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What makes for a meaningful life? I consider each day, not just the life as a whole. I look at four ingredients. First, was it a day of virtue? I’m talking about basic Buddhist ethics—avoiding harmful behavior of body, speech, and mind; devoting ourselves to wholesome behavior and to qualities like awareness and compassion. Second, I’d like to feel happy rather than miserable. The realized beings I’ve known exemplify extraordinary states of well-being, and it shows in their demeanor, their way of dealing with adversity, with life, with other people. And third, pursuit of the truth—seeking to understand the nature of life, of reality, of interpersonal relationships, or the nature of mind. But you could do all that sitting quietly in a room. None of us exists in isolation, however, so there is a fourth ingredient: a meaningful life must also answer the question, “What have I brought to the world?” If I can look at a day and see that virtue, happiness, truth, and living an altruistic life are prominent elements, I can say, “You know, I’m a happy camper.” Pursuing happiness does not depend on my checkbook, or the behavior of my spouse, or my job, or my salary. I can live a meaningful life even if I only have ten minutes left.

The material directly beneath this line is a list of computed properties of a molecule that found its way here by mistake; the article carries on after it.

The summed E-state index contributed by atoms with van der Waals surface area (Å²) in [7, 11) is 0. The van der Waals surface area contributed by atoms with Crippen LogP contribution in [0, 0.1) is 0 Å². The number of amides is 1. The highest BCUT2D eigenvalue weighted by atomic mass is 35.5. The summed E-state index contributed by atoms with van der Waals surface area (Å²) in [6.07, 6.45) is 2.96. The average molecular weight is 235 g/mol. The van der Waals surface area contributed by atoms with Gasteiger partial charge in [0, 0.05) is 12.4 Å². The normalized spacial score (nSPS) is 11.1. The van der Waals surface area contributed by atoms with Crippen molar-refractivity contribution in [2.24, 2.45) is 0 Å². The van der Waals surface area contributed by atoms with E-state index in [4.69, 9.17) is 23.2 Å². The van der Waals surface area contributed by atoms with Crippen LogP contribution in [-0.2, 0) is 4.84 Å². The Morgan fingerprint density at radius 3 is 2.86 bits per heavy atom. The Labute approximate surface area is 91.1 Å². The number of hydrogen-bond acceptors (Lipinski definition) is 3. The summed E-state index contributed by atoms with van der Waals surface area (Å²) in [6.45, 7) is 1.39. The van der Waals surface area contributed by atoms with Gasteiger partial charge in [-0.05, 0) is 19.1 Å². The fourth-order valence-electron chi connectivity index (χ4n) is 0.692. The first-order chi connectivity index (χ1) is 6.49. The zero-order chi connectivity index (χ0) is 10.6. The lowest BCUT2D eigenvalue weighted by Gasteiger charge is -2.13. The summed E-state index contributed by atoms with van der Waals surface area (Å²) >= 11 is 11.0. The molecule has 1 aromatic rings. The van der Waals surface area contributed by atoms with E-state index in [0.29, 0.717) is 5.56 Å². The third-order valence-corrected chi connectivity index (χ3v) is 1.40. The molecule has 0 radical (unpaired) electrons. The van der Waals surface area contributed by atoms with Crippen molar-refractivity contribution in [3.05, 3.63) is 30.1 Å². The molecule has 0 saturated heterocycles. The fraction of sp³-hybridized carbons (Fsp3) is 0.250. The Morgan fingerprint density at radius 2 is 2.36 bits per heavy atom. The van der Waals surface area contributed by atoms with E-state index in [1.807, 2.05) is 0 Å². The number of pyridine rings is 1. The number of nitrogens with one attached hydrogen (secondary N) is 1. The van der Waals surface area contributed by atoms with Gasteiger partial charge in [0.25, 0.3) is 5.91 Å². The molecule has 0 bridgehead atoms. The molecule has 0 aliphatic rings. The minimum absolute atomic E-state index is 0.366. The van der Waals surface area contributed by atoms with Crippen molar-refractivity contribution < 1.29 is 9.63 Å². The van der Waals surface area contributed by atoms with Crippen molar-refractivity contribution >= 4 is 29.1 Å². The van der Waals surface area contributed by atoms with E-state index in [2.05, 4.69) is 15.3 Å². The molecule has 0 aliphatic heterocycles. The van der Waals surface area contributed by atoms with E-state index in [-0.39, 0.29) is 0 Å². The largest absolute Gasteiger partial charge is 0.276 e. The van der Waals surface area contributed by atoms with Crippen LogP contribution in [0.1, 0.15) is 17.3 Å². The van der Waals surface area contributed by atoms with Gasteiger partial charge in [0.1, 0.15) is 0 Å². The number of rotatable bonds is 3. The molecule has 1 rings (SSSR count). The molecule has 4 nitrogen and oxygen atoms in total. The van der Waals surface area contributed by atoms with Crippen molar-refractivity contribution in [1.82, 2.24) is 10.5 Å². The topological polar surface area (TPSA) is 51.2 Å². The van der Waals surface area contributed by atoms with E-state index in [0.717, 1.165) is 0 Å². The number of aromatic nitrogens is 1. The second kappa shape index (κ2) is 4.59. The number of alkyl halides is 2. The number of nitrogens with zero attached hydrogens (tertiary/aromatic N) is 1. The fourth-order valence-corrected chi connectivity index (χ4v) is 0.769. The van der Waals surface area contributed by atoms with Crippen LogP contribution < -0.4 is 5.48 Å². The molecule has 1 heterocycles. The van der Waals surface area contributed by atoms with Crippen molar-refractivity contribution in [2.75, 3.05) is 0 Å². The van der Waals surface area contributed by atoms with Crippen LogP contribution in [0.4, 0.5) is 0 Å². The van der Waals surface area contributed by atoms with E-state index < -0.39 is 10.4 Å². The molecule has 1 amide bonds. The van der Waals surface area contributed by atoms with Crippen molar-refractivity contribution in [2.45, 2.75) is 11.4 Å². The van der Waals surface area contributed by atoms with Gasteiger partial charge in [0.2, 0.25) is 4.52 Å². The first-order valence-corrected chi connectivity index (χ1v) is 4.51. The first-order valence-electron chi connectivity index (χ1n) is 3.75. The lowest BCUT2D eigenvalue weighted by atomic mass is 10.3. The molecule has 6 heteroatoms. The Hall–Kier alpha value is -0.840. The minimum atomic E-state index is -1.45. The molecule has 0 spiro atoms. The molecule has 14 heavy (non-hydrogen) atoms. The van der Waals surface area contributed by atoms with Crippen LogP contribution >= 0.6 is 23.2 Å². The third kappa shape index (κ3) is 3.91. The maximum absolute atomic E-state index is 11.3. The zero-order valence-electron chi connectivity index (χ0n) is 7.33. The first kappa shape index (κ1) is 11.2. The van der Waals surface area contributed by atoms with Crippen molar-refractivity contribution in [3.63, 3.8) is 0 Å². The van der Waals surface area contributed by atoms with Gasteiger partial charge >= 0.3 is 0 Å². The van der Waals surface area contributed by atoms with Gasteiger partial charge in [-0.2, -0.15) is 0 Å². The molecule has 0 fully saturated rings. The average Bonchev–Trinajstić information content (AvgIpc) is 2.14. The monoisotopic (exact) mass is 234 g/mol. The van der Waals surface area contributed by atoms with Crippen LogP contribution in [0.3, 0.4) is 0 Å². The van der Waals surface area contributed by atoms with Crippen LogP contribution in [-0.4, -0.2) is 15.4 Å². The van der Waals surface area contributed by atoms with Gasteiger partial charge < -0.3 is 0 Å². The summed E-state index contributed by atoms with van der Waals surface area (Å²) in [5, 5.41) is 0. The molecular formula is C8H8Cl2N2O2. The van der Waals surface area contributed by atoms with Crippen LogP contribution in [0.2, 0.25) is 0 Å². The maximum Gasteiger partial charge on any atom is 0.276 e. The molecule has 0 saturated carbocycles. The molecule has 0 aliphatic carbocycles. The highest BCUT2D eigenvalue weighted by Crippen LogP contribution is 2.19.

earthdrop
Feel More, Fix Less

Sometimes it’s better just to let go of our need to “fix” a situation or problem and simply be there to experience it. This can be especially useful in relationship with another. I’ve been amazed at how this can really be the only “fix” that is needed. It doesn’t always make sense but it does usually create deeper connection and understanding.

by David

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